The data that was used for analysis was preliminary. See data tables located in the appendix.
Out of the 400 patients that were surveyed 75% were minorities, 25% were Caucasian and 4% non-categorizable (Figure 1). The data shows that the majority of patients who were surveyed were minorities; however, only 21/300 (7.0%) of the minorities that were surveyed were pregnant or had children and had participated in a clinical trial before compared to 8/84 (9.25%) of Caucasians that meet the same criteria (Figure 2). Based on this data it is clear that Caucasians that are pregnant or have children are more likely to participate in research than minorities that meet the same criteria.
For further analysis, minorities were categorized as follows: Black or African American, Asian, Native Hawaiian or Pacific Islander, American Indian or Alaska Native, Hispanic/Latina/Mexican/Puerto Rican/Dominicana/ Columbian/Spanish and Other. A multiple regression analysis was then performed to determine if race was a significant barrier to participation in clinical trials. The p-values that were found to be significant were the following: Hispanic p=.06 and Asian p=.004. All other p-values were found to be insignificant (Figure 5). Based on the p-values obtained from Asians and Hispanics these patients are less likely to participate in clinical trials then Caucasians.
Another multiple regression analysis was performed to determine if minorities who were pregnant or have children are less likely to participate in research than Caucasians that meet the same criteria. Both were found to be insignificant with the following p-values: pregnant p=.72 and has children p=.16 (Figure 6). Based on this data it is clear that there is no statistical difference between participation in clinical trials in Caucasians who are pregnant or have children and minorities that meet the same criteria.
The data shows that Hispanics and Asians are less likely to participate in clinical trials than Caucasians. It also shows that there is no statistically significant difference in participation in clinical trials between Caucasians who are currently pregnant or have children and minorities that meet the same criteria. However, since preliminary data was used in the analysis, no final conclusions can be drawn at this point because the final analysis might reveal a different outcome.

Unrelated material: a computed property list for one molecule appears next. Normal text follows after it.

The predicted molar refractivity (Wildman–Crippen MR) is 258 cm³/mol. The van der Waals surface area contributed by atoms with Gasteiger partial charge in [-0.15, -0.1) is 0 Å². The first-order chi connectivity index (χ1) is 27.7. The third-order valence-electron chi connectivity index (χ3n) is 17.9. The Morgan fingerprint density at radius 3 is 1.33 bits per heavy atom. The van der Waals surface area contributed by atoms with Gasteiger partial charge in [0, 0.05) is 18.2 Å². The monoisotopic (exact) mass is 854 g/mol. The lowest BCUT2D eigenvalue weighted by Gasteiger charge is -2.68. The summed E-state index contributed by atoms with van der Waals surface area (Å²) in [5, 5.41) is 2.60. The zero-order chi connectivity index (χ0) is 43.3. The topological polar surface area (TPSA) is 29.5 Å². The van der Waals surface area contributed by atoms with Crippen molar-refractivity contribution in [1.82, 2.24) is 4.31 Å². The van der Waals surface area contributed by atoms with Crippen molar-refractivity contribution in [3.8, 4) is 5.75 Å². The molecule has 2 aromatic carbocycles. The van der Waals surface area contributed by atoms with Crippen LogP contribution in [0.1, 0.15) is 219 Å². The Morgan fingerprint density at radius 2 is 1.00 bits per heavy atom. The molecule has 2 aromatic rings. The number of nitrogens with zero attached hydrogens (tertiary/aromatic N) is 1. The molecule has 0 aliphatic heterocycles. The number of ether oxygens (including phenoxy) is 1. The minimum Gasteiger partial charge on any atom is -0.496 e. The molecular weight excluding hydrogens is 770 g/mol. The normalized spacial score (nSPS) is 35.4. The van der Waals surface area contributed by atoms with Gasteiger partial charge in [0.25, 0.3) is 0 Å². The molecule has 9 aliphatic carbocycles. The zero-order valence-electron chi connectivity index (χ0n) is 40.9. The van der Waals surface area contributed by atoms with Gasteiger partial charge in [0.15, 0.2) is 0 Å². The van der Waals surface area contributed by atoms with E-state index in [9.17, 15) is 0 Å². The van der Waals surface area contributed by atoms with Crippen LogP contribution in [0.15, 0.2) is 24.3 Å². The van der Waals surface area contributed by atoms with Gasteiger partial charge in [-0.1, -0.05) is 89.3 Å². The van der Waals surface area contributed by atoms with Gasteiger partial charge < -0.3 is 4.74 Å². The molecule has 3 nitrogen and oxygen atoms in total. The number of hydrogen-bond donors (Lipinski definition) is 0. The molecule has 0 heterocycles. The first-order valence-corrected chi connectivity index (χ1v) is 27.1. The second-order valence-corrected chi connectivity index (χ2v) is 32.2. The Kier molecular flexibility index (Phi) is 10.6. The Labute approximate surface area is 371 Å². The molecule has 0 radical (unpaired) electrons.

Even though 400 patients were surveyed, some limitations existed. One limitation is that the majority of the patients who were surveyed were Hispanic. Many other minorities such as Native Hawaiian and American Indian were not represented in the data set. A larger more diverse study would be needed to obtain more conclusive data. Another limitation is that many patients declined to fill out the survey.
For further investigation one can look to see if there is a correlation between minorities and how often they decide to seek care and which family member has the biggest impact in determining if they should participate in a clinical trial.
Jacoby, S. (2015, July 14). The Upsetting Reason Why We Don't Always Know How Meds Affect Women. Retrieved July 18, 2015, from http://www.refinery29.com/2015/07/90501/women-medication-clinical-trials
Joan H. Krause, Accutane: Has Drug Regulation in the United States Reached Its Limits, 6 J.L. & Health 1 (1991-1992)
McCarthy, Charles. "Historical Background of Clinical Trials Involving Women and Minorities." Association of American Medical Colleges 69, no. 9 (1994): 695-97. Accessed July 18, 2015. http://journals.lww.com/academicmedicine/Abstract/1994/09000/Historical_background_of_clinical_trials_involving.2.aspx.Introduction/Background
Preliminary data was used to complete the following analysis.
Figure 1 shows that out of 400 patients surveyed 75% were minorities, 25% were Caucasian and 4% were non-categorizable.
Figure 2 shows how many female minorities and Caucasian females have participated in clinical trials in the past and were currently pregnant/have children. Minorities: 21/300, Caucasians 8/84.
Figure 3 represents Figure 2 in percent form.
Figure 4 represents the specific races of the minorities that participated in clinical trials before, were currently
Native Hawaiian/Pacific Islander
Figure 5 represents whether or not there is a significant difference between Caucasians who participated in clinical trials versus minorities who participated in clinical trials.
Native Hawaiian/Pacific Islander
Figure 6 represents whether or not there is a significant difference between Caucasians who participated in clinical trials and are pregnant/have kids and minorities who meet the same criteria.
Published In/Presented At
Besz, K. (2015, July 31). Female Participation in Clinical Trials Based on Race and Children. Poster presented at LVHN Research Scholar Program Poster Session, Lehigh Valley Health Network, Allentown, PA.
Research Scholars (Acknowledgements and Co-authored Publications), Research Scholars - Posters